PopMatters is moving to WordPress. We will publish a few essays daily while we develop the new site. We hope the beta will be up sometime late next week.
Books

The Iron Whim by Darren Wershler-Henry

Jason B. Jones

Darren Wershler-Henry's The Iron Whim is less a history of typewriting than a history of its image.


The Iron Whim

Publisher: Cornell University Press
ISBN: 0801445868
Author: Darren Wershler-Henry
Price: $29.95
Length: 331
Formats: Hardcover
US publication date: 2007-02
Amazon
... men whose natural and sole habitat was the college town: failed or failing graduate students, drunk professors or book editors like my father, all of them wearing corduroy jackets in various stages of disrepair. These guys had once had their fields -- Victorian literature, tropical botany, the cultural import of the manual typewriter -- but one day they discovered they didn't like their fields anymore, not as much as they liked to drink.

-- Brock Clarke, An Arsonist's Guide to Writers' Homes in New England

Sam Pulsifer's ruminations on his father's editing career at a university press clinch one point: Sam's no reader. For who could fail to see to the typewriter's appeal? Everyone remembers Dracula's Mina Harker, typing away on early versions of carbon paper, and isn't the most famous booty call in high modernist poetry the assignation between The Waste Land's young man carbuncular and the typist? Here in my room I can look up and see Tom Gallon's The Girl Behind the Keys, about a typewriter girl with a penchant for crime-solving, and H. G. Wells's Tono-Bungay, where two characters on the verge of an infidelity admire a new typewriter as if it were an iPhone.

Darren Wershler-Henry's The Iron Whim is less a history of typewriting than a history of its image. The book opens by recollecting the peculiar 20th-century involution whereby "once, typewriting symbolized all that was antithetical to poetry; it was cold, mechanical, awkward. Now, however, through the misty lens of nostalgia created by several centuries of typewriting's own propaganda, we believe that typewriting is poetry: precise, clean, elegant in its minimalism." Wershler-Henry is a surefooted guide to some of the stranger claims made on typewriting's behalf.

Wershler-Henry has written several books, both nonfiction and poetry, about the mutually constitutive and confounding intersections of technology and culture. With Bill Kennedy, he is the author of apostrophe, a book of poems composed by a search engine they designed. (I reviewed apostrophe in PopMatters a year ago). The Iron Whim reflects that deep engagement, as it is a book equally at home with avant-garde poetry and with, say, the biometrical fantasies of Frank Gilbreth's "scientific management." The book speaks to aspects of typewriting both controversial (QWERTY vs. Dvorak layouts) and silly (just what will those monkeys type on those infinite typewriters?).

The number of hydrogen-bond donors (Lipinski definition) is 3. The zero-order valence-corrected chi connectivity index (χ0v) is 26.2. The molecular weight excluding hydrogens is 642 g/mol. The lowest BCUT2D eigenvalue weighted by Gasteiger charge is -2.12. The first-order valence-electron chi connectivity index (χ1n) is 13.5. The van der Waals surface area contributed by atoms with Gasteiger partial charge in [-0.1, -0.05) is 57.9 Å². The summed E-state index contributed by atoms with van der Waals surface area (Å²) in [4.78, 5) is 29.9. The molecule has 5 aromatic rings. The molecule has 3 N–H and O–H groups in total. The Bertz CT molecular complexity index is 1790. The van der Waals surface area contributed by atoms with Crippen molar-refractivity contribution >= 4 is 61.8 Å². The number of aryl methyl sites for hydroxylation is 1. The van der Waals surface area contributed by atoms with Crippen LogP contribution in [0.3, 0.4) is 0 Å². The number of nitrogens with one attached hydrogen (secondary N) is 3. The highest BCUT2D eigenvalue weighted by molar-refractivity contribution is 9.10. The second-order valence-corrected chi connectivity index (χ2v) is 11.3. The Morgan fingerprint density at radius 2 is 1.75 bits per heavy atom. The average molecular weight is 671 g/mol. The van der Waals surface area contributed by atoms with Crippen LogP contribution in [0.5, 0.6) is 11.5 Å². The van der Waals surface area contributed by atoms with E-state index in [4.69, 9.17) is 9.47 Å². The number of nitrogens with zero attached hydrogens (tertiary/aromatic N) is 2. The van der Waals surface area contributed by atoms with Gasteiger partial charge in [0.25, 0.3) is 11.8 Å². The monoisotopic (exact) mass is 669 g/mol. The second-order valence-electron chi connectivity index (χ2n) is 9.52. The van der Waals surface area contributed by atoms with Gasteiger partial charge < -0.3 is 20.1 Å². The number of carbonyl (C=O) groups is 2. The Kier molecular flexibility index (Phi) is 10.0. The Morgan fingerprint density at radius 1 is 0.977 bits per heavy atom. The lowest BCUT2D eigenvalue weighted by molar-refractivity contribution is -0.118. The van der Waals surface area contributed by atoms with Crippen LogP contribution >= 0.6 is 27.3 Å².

The Iron Whim's thesis is that the iconography of typewriting is almost preternaturally self-deconstructing. Typewriting produces the truth, but is easily forged. Typewriting, Wershler-Henry suggests, makes visible, albeit sometimes only as a ghost, an Other voice in the scene of writing. Sometimes this Other is a speaker dictating with authority; other times it is the typist, revising that dictation on the fly. Still other times the typewriter itself is the Other, as it seems to transmogrify from instrument to muse to tyrannical master in the writerly imagination.

Calling this argument a "thesis" probably goes too far, as The Iron Whim is deliberately fragmentary and elliptical. This decision is, we're told, located deep within the logic of typewriting itself:

A whim (a capricious notion or fancy) could inspire a person to press a few keys on their whim (a typewriter as a fanciful or fantastic object), and the inspiration would be conveyed to paper by ... a whim (a machine consisting of a central drum mechanism with a number of linked radial arms). Writing about the machine itself would be the most whimsical act of all, but it would give substance to the initial whimsies about that machine, as if those whims had been cast in iron.

There are some drawbacks to this "fragmentary" history, most of which arise from its wide-ranging approach. Disciplinary experts in Victorian and modernist literature, for example, will probably be startled to hear that "typewriting in Dracula ... has been overlooked." That's only true if "overlooked" means "understood as highly relevant for quite some time now. He's in a related tight spot when it comes to theory. While he offers lucid, accessible statements of key arguments by Foucault, Derrida, Kittler, Virilio, and others, his formulations are occasionally (and perhaps necessarily) under-nuanced. The associative leaps are sometimes less persuasive than a more conventional timeline would be -- oddly, we discover how William S. Burroughs destroys typewriting's disciplinary powers before we discover what those powers are.

Wershler-Henry eschews any claim to comprehensiveness; however, there are a couple of related phenomena that I found myself wishing he had addressed. The first is "erasable" typewriters. Surely the ostensible permanence of the typewritten mark connects up with claims that the typewriter produces the truth. A second example that's close to any academic's heart is the phenomenon that Kieran Healy has called "the typing wife" of academics' first books. I'm sensitive to both these topics, since, family legend has it, my mother was locked away furiously typing my father's dissertation while I was an infant. In the days before word processing, a mistake on a page's 20th line had material -- and, to be sure, marital! -- consequences.